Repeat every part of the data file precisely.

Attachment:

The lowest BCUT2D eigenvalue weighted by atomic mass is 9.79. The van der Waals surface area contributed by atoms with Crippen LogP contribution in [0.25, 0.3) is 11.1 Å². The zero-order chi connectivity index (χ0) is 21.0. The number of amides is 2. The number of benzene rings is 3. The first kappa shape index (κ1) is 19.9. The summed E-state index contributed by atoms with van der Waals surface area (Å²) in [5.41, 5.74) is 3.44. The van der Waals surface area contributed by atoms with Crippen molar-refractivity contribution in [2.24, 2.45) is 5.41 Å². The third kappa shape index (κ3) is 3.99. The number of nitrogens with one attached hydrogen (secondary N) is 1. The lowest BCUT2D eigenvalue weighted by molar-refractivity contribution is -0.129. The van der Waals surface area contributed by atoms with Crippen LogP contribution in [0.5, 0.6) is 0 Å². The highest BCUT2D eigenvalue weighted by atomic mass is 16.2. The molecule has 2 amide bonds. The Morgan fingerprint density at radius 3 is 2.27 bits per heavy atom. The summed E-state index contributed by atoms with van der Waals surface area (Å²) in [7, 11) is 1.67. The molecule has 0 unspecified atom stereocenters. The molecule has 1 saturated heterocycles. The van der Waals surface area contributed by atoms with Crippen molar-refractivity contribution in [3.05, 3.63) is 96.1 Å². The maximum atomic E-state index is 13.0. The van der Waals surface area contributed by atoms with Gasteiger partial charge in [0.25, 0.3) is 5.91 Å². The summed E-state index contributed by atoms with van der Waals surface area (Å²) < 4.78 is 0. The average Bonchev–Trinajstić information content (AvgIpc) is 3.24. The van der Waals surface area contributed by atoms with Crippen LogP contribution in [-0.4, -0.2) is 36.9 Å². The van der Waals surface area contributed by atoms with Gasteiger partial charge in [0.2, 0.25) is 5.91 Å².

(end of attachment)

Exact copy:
The lowest BCUT2D eigenvalue weighted by atomic mass is 9.79. The van der Waals surface area contributed by atoms with Crippen LogP contribution in [0.25, 0.3) is 11.1 Å². The zero-order chi connectivity index (χ0) is 21.0. The number of amides is 2. The number of benzene rings is 3. The first kappa shape index (κ1) is 19.9. The summed E-state index contributed by atoms with van der Waals surface area (Å²) in [5.41, 5.74) is 3.44. The van der Waals surface area contributed by atoms with Crippen molar-refractivity contribution in [2.24, 2.45) is 5.41 Å². The third kappa shape index (κ3) is 3.99. The number of nitrogens with one attached hydrogen (secondary N) is 1. The lowest BCUT2D eigenvalue weighted by molar-refractivity contribution is -0.129. The van der Waals surface area contributed by atoms with Crippen LogP contribution in [0.5, 0.6) is 0 Å². The highest BCUT2D eigenvalue weighted by atomic mass is 16.2. The molecule has 2 amide bonds. The Morgan fingerprint density at radius 3 is 2.27 bits per heavy atom. The summed E-state index contributed by atoms with van der Waals surface area (Å²) in [7, 11) is 1.67. The molecule has 0 unspecified atom stereocenters. The molecule has 1 saturated heterocycles. The van der Waals surface area contributed by atoms with Crippen molar-refractivity contribution in [3.05, 3.63) is 96.1 Å². The maximum atomic E-state index is 13.0. The van der Waals surface area contributed by atoms with Gasteiger partial charge in [0.25, 0.3) is 5.91 Å². The summed E-state index contributed by atoms with van der Waals surface area (Å²) < 4.78 is 0. The average Bonchev–Trinajstić information content (AvgIpc) is 3.24. The van der Waals surface area contributed by atoms with Crippen LogP contribution in [-0.4, -0.2) is 36.9 Å². The van der Waals surface area contributed by atoms with Gasteiger partial charge in [0.2, 0.25) is 5.91 Å².